The annual Five Beaches Loop clean-up camp is fast approaching and will be the last organised Cape York beach clean event for 2023.
Over the course of five days, Tangaroa Blue Foundation and volunteers will take on one beach a day to clean up marine debris, as well as sort and record data on the rubbish collected.
Project coordinator Ebony Bail said they were expecting to collect between 1.5 to 2 tonnes of rubbish this year.
“We get a lot of plastic, a lot of rubber, a lot of commercial fishing gear … anything that floats washes in from ocean currents and winds,” she said.
For almost 10 years, the Five Beaches Loop clean-up team has recorded the rubbish collected into the Australian Marine Debris Initiative (AMDI) database.
Ms Bail said that the data collection process was vital in tracking debris to the source and creating a “source reduction plan” with stakeholders, which aims to reduce the debris from entering the environment in the first place.
“Our company model is ‘if all you ever do is clean, that’s all you’ll ever do’,” she said.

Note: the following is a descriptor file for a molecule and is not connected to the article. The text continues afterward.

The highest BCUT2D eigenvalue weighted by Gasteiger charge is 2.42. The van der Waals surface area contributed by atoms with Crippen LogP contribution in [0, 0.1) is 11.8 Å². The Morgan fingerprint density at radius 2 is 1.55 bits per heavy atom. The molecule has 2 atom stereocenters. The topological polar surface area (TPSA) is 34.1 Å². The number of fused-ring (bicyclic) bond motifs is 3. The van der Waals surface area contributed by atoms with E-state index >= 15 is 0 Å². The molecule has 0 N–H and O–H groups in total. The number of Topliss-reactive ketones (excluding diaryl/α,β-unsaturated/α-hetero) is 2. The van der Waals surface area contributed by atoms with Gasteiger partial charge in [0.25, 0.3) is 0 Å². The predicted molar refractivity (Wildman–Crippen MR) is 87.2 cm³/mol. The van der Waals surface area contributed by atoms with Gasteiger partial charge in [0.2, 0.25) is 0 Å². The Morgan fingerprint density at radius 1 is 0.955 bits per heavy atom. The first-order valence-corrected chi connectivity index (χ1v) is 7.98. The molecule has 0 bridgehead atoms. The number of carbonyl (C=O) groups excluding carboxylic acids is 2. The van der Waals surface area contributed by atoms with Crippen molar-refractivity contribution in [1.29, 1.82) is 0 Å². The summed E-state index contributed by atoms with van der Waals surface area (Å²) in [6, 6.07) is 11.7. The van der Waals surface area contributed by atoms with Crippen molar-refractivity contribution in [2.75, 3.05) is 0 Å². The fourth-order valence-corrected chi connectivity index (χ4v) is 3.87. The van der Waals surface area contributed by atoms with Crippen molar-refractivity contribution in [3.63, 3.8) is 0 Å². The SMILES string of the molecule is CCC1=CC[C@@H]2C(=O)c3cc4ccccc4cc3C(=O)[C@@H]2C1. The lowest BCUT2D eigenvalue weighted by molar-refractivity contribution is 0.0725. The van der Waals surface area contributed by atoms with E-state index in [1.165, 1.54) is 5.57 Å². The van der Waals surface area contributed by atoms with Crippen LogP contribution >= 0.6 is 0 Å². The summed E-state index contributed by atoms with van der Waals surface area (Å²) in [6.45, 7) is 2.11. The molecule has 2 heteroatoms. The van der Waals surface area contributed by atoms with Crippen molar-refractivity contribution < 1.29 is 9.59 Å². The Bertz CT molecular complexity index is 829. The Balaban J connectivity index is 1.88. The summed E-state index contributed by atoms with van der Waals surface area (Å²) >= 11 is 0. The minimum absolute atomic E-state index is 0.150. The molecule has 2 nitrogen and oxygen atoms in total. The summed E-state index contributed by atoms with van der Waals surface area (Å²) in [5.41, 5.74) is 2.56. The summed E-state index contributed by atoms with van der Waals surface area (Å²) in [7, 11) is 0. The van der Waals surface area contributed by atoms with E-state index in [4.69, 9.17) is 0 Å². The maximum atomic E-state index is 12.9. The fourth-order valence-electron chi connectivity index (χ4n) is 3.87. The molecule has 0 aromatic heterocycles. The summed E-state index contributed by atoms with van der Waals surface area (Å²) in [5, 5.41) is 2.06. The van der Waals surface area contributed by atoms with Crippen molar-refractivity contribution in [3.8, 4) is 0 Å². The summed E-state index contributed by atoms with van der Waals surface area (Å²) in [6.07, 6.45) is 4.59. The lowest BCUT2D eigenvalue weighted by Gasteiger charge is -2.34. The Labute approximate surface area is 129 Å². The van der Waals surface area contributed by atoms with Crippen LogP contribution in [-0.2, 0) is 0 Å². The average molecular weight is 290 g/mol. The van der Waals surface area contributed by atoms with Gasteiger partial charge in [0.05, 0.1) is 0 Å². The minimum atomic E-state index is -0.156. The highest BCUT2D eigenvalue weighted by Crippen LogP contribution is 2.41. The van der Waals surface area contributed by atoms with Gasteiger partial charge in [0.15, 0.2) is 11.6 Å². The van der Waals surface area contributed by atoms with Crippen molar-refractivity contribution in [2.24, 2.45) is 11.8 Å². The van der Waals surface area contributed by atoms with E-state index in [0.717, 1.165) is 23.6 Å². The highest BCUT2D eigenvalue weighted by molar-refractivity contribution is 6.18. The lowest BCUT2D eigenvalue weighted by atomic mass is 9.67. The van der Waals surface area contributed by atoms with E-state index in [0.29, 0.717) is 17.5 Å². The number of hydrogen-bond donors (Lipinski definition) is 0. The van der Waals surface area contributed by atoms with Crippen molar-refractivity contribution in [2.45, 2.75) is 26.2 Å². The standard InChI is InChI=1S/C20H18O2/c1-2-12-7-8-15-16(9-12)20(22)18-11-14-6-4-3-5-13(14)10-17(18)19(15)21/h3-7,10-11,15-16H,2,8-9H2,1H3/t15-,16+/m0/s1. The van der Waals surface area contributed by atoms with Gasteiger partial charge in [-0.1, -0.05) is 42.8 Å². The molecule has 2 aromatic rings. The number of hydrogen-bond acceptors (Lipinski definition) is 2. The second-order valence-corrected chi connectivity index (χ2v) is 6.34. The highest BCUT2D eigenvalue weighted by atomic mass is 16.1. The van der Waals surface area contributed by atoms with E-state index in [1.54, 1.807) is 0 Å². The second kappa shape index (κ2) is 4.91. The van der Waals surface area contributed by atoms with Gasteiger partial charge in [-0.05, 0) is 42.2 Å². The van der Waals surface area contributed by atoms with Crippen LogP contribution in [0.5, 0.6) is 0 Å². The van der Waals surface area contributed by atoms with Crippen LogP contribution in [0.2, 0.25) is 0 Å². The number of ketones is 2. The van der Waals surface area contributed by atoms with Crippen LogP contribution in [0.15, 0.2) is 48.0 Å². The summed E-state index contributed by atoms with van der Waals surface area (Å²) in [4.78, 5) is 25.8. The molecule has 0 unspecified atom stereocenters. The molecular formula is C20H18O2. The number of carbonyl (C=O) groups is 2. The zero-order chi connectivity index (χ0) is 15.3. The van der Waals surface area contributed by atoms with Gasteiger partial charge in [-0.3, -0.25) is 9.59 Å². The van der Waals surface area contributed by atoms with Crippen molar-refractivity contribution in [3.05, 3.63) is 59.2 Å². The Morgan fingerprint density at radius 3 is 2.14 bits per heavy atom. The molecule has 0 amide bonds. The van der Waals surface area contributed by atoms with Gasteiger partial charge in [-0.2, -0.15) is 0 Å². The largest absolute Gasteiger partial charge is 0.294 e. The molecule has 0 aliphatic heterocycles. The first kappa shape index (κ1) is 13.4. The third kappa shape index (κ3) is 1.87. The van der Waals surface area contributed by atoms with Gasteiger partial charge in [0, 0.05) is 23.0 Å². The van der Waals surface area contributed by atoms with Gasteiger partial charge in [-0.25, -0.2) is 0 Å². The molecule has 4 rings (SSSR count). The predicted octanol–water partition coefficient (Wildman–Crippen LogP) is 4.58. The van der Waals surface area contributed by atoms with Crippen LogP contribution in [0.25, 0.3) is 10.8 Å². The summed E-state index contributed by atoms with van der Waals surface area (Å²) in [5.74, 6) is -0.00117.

She said that Tangaroa Blue also records data on debris with identifying markers, company names, barcodes and shipment numbers that could point to a problematic source.
After building a solid database, actions can be taken to reduce the debris entering the ocean system.
“Our database is open-access, and anyone is able to use the ADMI app to collect data on marine debris themselves. It could be used for research projects and it could be used if people wanted to apply for funding to tackle the issue,” she said.
Tangaroa Blue is still looking for more volunteers to join the camp, which will run from September 23 to 27.
For more information, go to the Tangaroa Blue website (www.tangaroablue.org) or email Ebony Bail at [email protected].